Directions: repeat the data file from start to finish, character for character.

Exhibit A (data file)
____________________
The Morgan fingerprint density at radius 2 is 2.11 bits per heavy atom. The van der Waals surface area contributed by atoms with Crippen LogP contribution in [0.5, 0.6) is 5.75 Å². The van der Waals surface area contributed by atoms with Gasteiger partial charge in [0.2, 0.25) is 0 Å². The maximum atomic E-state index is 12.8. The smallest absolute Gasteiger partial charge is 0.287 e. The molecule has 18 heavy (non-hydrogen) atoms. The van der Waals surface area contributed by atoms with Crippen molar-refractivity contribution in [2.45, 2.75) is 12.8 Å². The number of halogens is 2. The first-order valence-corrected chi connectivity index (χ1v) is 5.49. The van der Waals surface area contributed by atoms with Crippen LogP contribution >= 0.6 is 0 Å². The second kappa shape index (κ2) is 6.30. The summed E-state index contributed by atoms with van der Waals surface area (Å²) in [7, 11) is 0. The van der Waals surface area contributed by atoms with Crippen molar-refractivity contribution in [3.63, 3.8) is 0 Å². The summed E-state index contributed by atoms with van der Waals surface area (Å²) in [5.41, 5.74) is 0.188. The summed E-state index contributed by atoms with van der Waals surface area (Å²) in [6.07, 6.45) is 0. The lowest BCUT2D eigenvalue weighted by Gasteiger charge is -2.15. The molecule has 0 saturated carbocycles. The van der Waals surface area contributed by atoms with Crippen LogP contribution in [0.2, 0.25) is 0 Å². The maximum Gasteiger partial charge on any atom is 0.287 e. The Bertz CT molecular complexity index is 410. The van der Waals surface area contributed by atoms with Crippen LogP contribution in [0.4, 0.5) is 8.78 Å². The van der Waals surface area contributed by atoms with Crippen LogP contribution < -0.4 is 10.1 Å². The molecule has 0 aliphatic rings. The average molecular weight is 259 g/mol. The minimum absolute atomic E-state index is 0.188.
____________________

The Morgan fingerprint density at radius 2 is 2.11 bits per heavy atom. The van der Waals surface area contributed by atoms with Crippen LogP contribution in [0.5, 0.6) is 5.75 Å². The van der Waals surface area contributed by atoms with Gasteiger partial charge in [0.2, 0.25) is 0 Å². The maximum atomic E-state index is 12.8. The smallest absolute Gasteiger partial charge is 0.287 e. The molecule has 18 heavy (non-hydrogen) atoms. The van der Waals surface area contributed by atoms with Crippen molar-refractivity contribution in [2.45, 2.75) is 12.8 Å². The number of halogens is 2. The first-order valence-corrected chi connectivity index (χ1v) is 5.49. The van der Waals surface area contributed by atoms with Crippen LogP contribution >= 0.6 is 0 Å². The second kappa shape index (κ2) is 6.30. The summed E-state index contributed by atoms with van der Waals surface area (Å²) in [7, 11) is 0. The van der Waals surface area contributed by atoms with Crippen molar-refractivity contribution in [3.63, 3.8) is 0 Å². The summed E-state index contributed by atoms with van der Waals surface area (Å²) in [5.41, 5.74) is 0.188. The summed E-state index contributed by atoms with van der Waals surface area (Å²) in [6.07, 6.45) is 0. The lowest BCUT2D eigenvalue weighted by Gasteiger charge is -2.15. The molecule has 0 saturated carbocycles. The van der Waals surface area contributed by atoms with Crippen LogP contribution in [0.2, 0.25) is 0 Å². The maximum Gasteiger partial charge on any atom is 0.287 e. The Bertz CT molecular complexity index is 410. The van der Waals surface area contributed by atoms with Crippen LogP contribution in [0.4, 0.5) is 8.78 Å². The van der Waals surface area contributed by atoms with Crippen LogP contribution < -0.4 is 10.1 Å². The molecule has 0 aliphatic rings. The average molecular weight is 259 g/mol. The minimum absolute atomic E-state index is 0.188.